"Sngmoo Lee’s The Warrior's Way is the dictionary definition of style over substance if ever there was one. Jang Dong Gun takes on the role of a 19th century samurai in the American West, who’s job it is to protect a small child from an assortment of villainess scum. Peter Jackson's WETA Digital provides the stunning special effects, adding to a heady mix of martial arts action and western gun slinging. Jang is joined by Kate Boswoth, Academy Award winner Geoffrey Rush, Danny Huston and Hong Kong veteran Ti Lung.
On a mission to kill his clan's last enemy, Yang (Jang Dong Gun) finds himself in turmoil when he realizes that the enemy he’s facing is little more than an infant. To protect the child, Yang flees from his past in order to start a new life. Unsurprisingly, the clan's warriors find Yang and the baby, forcing him to pick up his sword once more, for the pleasure of an undemanding audience the world over.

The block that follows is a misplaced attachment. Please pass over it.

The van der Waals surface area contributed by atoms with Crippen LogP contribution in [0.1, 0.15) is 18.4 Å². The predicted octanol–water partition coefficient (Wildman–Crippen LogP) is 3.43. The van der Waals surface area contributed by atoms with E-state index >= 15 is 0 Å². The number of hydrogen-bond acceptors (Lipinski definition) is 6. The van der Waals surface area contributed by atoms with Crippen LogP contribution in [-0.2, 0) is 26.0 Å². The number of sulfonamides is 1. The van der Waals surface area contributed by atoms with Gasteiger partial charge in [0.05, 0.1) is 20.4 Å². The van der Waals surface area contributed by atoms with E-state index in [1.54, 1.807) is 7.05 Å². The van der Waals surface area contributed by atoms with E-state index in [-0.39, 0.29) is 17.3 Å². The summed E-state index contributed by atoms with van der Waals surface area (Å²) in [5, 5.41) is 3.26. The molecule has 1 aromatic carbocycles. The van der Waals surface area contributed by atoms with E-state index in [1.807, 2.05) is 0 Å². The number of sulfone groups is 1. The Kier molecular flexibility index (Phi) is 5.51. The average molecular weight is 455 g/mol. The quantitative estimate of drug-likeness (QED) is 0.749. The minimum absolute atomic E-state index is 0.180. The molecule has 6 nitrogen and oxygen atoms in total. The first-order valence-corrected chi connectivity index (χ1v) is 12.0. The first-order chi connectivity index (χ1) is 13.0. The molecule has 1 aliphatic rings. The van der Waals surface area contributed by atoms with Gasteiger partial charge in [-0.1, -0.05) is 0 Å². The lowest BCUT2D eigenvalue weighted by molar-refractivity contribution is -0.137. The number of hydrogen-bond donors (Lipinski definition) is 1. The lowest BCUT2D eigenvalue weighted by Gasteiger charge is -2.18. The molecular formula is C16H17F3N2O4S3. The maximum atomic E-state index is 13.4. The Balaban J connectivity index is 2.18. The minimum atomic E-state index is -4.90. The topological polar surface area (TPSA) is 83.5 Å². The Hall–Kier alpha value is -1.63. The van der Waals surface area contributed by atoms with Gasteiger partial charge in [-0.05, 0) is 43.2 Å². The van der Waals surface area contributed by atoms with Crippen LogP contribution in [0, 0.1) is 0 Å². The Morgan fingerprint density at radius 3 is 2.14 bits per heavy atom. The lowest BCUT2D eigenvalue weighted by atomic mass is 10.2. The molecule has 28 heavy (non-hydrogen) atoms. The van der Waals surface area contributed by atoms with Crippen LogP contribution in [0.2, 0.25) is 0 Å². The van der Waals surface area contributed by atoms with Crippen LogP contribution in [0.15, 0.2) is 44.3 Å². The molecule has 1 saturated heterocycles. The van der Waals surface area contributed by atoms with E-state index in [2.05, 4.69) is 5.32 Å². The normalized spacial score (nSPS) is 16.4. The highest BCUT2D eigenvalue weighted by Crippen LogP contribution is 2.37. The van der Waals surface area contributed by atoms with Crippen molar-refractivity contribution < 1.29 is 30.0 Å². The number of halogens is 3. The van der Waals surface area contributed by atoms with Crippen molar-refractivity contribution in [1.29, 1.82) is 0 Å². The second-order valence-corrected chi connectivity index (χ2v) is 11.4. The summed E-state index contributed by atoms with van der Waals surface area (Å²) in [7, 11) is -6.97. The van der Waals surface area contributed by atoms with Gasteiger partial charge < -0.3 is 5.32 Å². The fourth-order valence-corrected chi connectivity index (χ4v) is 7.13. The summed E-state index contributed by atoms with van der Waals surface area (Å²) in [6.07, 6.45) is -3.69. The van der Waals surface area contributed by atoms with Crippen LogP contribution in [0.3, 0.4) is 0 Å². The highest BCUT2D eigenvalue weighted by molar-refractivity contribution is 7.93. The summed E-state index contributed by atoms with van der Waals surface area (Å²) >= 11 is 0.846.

If you’re looking for storyline, structure and characterisation, you’ve come to the wrong place. The Warrior’s Way is a striking samurai flick with next to no primer beneath the glossy surface. The action sequences are highly stylised and beautifully rendered, but without emotional investment they fail to make a true connection. Jang Dong Gun sure looks the part as he slices his way through hordes of ninja fodder, but his one-dimensional character fails to make a lasting impression. Geoffrey Rush is miscast but always entertaining, Danny Huston gets a handful of good lines and Kate Boswoth makes for a lively live-action Jessie the Cowgirl.
With little storyline to speak of The Warrior’s Way struggles to find it’s feet, even if the final act more than compensates with an overdose of cartoon violence and quick-fire gunplay. Sngmoo Lee sure paints a pretty picture, but there’s no denying that Jang Dong Gun’s English-language debut stutters when it needs to scream."